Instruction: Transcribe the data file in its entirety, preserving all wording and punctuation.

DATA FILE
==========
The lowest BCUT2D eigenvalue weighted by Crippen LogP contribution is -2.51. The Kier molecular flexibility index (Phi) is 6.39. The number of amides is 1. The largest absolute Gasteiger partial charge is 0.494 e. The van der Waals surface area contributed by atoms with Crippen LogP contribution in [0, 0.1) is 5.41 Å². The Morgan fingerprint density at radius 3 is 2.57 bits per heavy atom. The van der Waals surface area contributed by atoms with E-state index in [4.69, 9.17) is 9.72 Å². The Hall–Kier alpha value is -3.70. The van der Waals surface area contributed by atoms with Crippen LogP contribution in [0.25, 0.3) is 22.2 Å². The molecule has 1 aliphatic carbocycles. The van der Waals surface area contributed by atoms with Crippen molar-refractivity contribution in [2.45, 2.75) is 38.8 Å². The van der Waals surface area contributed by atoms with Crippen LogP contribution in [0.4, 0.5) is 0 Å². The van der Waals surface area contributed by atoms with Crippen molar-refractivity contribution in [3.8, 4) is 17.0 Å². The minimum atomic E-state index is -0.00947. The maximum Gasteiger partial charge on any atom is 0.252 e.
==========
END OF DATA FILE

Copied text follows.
The lowest BCUT2D eigenvalue weighted by Crippen LogP contribution is -2.51. The Kier molecular flexibility index (Phi) is 6.39. The number of amides is 1. The largest absolute Gasteiger partial charge is 0.494 e. The van der Waals surface area contributed by atoms with Crippen LogP contribution in [0, 0.1) is 5.41 Å². The Morgan fingerprint density at radius 3 is 2.57 bits per heavy atom. The van der Waals surface area contributed by atoms with E-state index in [4.69, 9.17) is 9.72 Å². The Hall–Kier alpha value is -3.70. The van der Waals surface area contributed by atoms with Crippen LogP contribution in [0.25, 0.3) is 22.2 Å². The molecule has 1 aliphatic carbocycles. The van der Waals surface area contributed by atoms with Crippen molar-refractivity contribution in [2.45, 2.75) is 38.8 Å². The van der Waals surface area contributed by atoms with Crippen LogP contribution in [0.4, 0.5) is 0 Å². The van der Waals surface area contributed by atoms with Crippen molar-refractivity contribution in [3.8, 4) is 17.0 Å². The minimum atomic E-state index is -0.00947. The maximum Gasteiger partial charge on any atom is 0.252 e.